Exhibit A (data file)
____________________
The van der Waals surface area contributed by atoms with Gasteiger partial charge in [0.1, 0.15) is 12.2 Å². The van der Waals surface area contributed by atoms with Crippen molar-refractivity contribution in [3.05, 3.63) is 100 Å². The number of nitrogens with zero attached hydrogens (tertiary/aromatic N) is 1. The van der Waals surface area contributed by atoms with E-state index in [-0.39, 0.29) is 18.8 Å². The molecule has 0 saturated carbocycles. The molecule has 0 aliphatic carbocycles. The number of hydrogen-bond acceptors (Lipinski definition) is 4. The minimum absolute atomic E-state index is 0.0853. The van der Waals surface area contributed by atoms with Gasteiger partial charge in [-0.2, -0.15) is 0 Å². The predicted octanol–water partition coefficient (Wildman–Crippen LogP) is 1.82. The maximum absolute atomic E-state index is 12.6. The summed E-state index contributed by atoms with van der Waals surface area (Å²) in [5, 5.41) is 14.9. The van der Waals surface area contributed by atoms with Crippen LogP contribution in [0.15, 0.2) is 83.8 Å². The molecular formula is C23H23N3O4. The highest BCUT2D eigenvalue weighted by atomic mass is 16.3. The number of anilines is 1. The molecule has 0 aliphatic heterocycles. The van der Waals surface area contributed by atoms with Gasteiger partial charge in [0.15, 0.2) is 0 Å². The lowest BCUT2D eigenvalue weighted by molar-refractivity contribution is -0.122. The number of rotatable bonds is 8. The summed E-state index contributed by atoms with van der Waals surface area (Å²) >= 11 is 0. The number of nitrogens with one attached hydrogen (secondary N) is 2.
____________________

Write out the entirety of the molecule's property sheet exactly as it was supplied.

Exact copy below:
The van der Waals surface area contributed by atoms with Gasteiger partial charge in [0.1, 0.15) is 12.2 Å². The van der Waals surface area contributed by atoms with Crippen molar-refractivity contribution in [3.05, 3.63) is 100 Å². The number of nitrogens with zero attached hydrogens (tertiary/aromatic N) is 1. The van der Waals surface area contributed by atoms with E-state index in [-0.39, 0.29) is 18.8 Å². The molecule has 0 saturated carbocycles. The molecule has 0 aliphatic carbocycles. The number of hydrogen-bond acceptors (Lipinski definition) is 4. The minimum absolute atomic E-state index is 0.0853. The van der Waals surface area contributed by atoms with Gasteiger partial charge in [-0.2, -0.15) is 0 Å². The predicted octanol–water partition coefficient (Wildman–Crippen LogP) is 1.82. The maximum absolute atomic E-state index is 12.6. The summed E-state index contributed by atoms with van der Waals surface area (Å²) in [5, 5.41) is 14.9. The van der Waals surface area contributed by atoms with Crippen LogP contribution in [0.15, 0.2) is 83.8 Å². The molecular formula is C23H23N3O4. The highest BCUT2D eigenvalue weighted by atomic mass is 16.3. The number of anilines is 1. The molecule has 0 aliphatic heterocycles. The van der Waals surface area contributed by atoms with Gasteiger partial charge in [0.15, 0.2) is 0 Å². The lowest BCUT2D eigenvalue weighted by molar-refractivity contribution is -0.122. The number of rotatable bonds is 8. The summed E-state index contributed by atoms with van der Waals surface area (Å²) >= 11 is 0. The number of nitrogens with one attached hydrogen (secondary N) is 2.